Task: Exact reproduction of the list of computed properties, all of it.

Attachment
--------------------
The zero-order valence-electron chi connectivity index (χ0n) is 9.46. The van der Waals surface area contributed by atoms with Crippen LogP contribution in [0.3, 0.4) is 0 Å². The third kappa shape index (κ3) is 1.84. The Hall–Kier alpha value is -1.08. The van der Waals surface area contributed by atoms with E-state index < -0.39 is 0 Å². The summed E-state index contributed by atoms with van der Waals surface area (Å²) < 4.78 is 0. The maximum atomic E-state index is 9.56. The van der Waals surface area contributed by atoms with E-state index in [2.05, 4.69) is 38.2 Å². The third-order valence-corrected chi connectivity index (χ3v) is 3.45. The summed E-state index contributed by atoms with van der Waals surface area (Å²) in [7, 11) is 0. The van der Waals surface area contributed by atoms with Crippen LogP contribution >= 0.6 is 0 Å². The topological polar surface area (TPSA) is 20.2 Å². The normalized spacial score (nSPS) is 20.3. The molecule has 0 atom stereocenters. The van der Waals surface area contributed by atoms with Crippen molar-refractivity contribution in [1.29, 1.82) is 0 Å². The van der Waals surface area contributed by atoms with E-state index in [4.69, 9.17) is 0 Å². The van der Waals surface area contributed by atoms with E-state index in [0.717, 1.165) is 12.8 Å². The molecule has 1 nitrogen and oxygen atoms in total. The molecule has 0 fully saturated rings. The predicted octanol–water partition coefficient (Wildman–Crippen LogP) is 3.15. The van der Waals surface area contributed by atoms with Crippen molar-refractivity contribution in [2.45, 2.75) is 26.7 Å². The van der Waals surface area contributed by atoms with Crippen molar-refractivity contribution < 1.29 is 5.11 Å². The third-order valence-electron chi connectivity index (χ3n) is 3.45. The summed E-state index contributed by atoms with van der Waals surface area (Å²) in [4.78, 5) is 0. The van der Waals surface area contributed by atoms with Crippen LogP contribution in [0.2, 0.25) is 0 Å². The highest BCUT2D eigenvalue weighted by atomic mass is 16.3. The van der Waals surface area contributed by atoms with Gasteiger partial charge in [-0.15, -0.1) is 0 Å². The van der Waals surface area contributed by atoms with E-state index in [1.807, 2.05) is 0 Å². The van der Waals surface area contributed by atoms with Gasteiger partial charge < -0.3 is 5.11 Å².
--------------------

The zero-order valence-electron chi connectivity index (χ0n) is 9.46. The van der Waals surface area contributed by atoms with Crippen LogP contribution in [0.3, 0.4) is 0 Å². The third kappa shape index (κ3) is 1.84. The Hall–Kier alpha value is -1.08. The van der Waals surface area contributed by atoms with E-state index < -0.39 is 0 Å². The summed E-state index contributed by atoms with van der Waals surface area (Å²) < 4.78 is 0. The maximum atomic E-state index is 9.56. The van der Waals surface area contributed by atoms with E-state index in [2.05, 4.69) is 38.2 Å². The third-order valence-corrected chi connectivity index (χ3v) is 3.45. The summed E-state index contributed by atoms with van der Waals surface area (Å²) in [7, 11) is 0. The van der Waals surface area contributed by atoms with Crippen LogP contribution >= 0.6 is 0 Å². The topological polar surface area (TPSA) is 20.2 Å². The normalized spacial score (nSPS) is 20.3. The molecule has 0 atom stereocenters. The van der Waals surface area contributed by atoms with Crippen molar-refractivity contribution in [1.29, 1.82) is 0 Å². The van der Waals surface area contributed by atoms with E-state index in [4.69, 9.17) is 0 Å². The van der Waals surface area contributed by atoms with E-state index in [0.717, 1.165) is 12.8 Å². The molecule has 1 nitrogen and oxygen atoms in total. The molecule has 0 fully saturated rings. The predicted octanol–water partition coefficient (Wildman–Crippen LogP) is 3.15. The van der Waals surface area contributed by atoms with Crippen molar-refractivity contribution in [2.45, 2.75) is 26.7 Å². The van der Waals surface area contributed by atoms with Crippen molar-refractivity contribution < 1.29 is 5.11 Å². The third-order valence-electron chi connectivity index (χ3n) is 3.45. The summed E-state index contributed by atoms with van der Waals surface area (Å²) in [4.78, 5) is 0. The van der Waals surface area contributed by atoms with Crippen LogP contribution in [0.2, 0.25) is 0 Å². The highest BCUT2D eigenvalue weighted by atomic mass is 16.3. The van der Waals surface area contributed by atoms with Gasteiger partial charge in [-0.15, -0.1) is 0 Å². The van der Waals surface area contributed by atoms with E-state index in [1.807, 2.05) is 0 Å². The van der Waals surface area contributed by atoms with Gasteiger partial charge < -0.3 is 5.11 Å².